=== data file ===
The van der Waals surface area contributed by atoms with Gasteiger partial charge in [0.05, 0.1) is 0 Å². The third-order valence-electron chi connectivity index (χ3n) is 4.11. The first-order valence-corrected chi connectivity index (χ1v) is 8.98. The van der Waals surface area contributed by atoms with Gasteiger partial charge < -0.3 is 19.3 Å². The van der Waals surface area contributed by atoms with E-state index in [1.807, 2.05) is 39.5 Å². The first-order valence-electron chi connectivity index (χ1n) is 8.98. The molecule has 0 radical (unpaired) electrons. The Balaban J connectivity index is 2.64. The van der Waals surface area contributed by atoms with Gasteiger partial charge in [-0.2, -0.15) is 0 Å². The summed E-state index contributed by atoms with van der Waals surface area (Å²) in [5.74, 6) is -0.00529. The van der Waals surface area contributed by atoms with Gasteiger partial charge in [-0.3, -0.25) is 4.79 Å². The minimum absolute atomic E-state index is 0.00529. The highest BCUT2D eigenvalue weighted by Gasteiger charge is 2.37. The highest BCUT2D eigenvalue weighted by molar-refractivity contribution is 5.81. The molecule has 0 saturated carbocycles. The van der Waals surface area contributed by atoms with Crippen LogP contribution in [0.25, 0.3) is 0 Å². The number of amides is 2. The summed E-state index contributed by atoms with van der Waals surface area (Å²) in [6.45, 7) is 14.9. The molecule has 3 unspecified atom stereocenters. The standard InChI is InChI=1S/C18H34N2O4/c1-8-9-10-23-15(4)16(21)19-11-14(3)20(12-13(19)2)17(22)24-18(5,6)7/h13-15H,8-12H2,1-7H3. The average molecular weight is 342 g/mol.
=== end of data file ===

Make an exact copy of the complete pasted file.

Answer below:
The van der Waals surface area contributed by atoms with Gasteiger partial charge in [0.05, 0.1) is 0 Å². The third-order valence-electron chi connectivity index (χ3n) is 4.11. The first-order valence-corrected chi connectivity index (χ1v) is 8.98. The van der Waals surface area contributed by atoms with Gasteiger partial charge < -0.3 is 19.3 Å². The van der Waals surface area contributed by atoms with E-state index in [1.807, 2.05) is 39.5 Å². The first-order valence-electron chi connectivity index (χ1n) is 8.98. The molecule has 0 radical (unpaired) electrons. The Balaban J connectivity index is 2.64. The van der Waals surface area contributed by atoms with Gasteiger partial charge in [-0.2, -0.15) is 0 Å². The summed E-state index contributed by atoms with van der Waals surface area (Å²) in [5.74, 6) is -0.00529. The van der Waals surface area contributed by atoms with Gasteiger partial charge in [-0.3, -0.25) is 4.79 Å². The minimum absolute atomic E-state index is 0.00529. The highest BCUT2D eigenvalue weighted by Gasteiger charge is 2.37. The highest BCUT2D eigenvalue weighted by molar-refractivity contribution is 5.81. The molecule has 0 saturated carbocycles. The van der Waals surface area contributed by atoms with Crippen LogP contribution in [0.25, 0.3) is 0 Å². The number of amides is 2. The summed E-state index contributed by atoms with van der Waals surface area (Å²) in [6.45, 7) is 14.9. The molecule has 3 unspecified atom stereocenters. The standard InChI is InChI=1S/C18H34N2O4/c1-8-9-10-23-15(4)16(21)19-11-14(3)20(12-13(19)2)17(22)24-18(5,6)7/h13-15H,8-12H2,1-7H3. The average molecular weight is 342 g/mol.